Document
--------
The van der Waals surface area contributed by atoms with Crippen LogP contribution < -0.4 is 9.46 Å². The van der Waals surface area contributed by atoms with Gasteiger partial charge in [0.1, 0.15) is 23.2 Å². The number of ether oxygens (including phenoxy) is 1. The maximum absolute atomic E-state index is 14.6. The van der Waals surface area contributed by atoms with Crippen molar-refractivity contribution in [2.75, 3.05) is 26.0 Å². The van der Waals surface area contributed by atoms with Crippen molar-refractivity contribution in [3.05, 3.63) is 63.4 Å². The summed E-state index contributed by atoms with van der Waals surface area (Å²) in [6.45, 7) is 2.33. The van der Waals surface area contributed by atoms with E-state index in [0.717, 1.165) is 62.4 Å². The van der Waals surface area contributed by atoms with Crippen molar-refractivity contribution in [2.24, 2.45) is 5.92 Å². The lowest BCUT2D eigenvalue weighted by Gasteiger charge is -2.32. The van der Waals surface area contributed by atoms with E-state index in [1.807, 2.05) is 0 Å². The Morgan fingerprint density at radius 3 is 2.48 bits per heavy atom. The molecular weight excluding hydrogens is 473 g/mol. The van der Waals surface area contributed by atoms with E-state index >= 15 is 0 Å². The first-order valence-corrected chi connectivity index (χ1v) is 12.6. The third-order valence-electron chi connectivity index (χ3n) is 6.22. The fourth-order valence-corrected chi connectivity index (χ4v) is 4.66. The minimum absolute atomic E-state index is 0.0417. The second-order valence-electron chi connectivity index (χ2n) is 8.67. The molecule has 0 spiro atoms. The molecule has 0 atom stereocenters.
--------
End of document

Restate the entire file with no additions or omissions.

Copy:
The van der Waals surface area contributed by atoms with Crippen LogP contribution < -0.4 is 9.46 Å². The van der Waals surface area contributed by atoms with Gasteiger partial charge in [0.1, 0.15) is 23.2 Å². The number of ether oxygens (including phenoxy) is 1. The maximum absolute atomic E-state index is 14.6. The van der Waals surface area contributed by atoms with Crippen molar-refractivity contribution in [2.75, 3.05) is 26.0 Å². The van der Waals surface area contributed by atoms with Crippen molar-refractivity contribution in [3.05, 3.63) is 63.4 Å². The summed E-state index contributed by atoms with van der Waals surface area (Å²) in [6.45, 7) is 2.33. The van der Waals surface area contributed by atoms with E-state index in [0.717, 1.165) is 62.4 Å². The van der Waals surface area contributed by atoms with Crippen molar-refractivity contribution in [2.24, 2.45) is 5.92 Å². The lowest BCUT2D eigenvalue weighted by Gasteiger charge is -2.32. The van der Waals surface area contributed by atoms with E-state index in [1.807, 2.05) is 0 Å². The Morgan fingerprint density at radius 3 is 2.48 bits per heavy atom. The molecular weight excluding hydrogens is 473 g/mol. The van der Waals surface area contributed by atoms with E-state index >= 15 is 0 Å². The first-order valence-corrected chi connectivity index (χ1v) is 12.6. The third-order valence-electron chi connectivity index (χ3n) is 6.22. The fourth-order valence-corrected chi connectivity index (χ4v) is 4.66. The minimum absolute atomic E-state index is 0.0417. The second-order valence-electron chi connectivity index (χ2n) is 8.67. The molecule has 0 spiro atoms. The molecule has 0 atom stereocenters.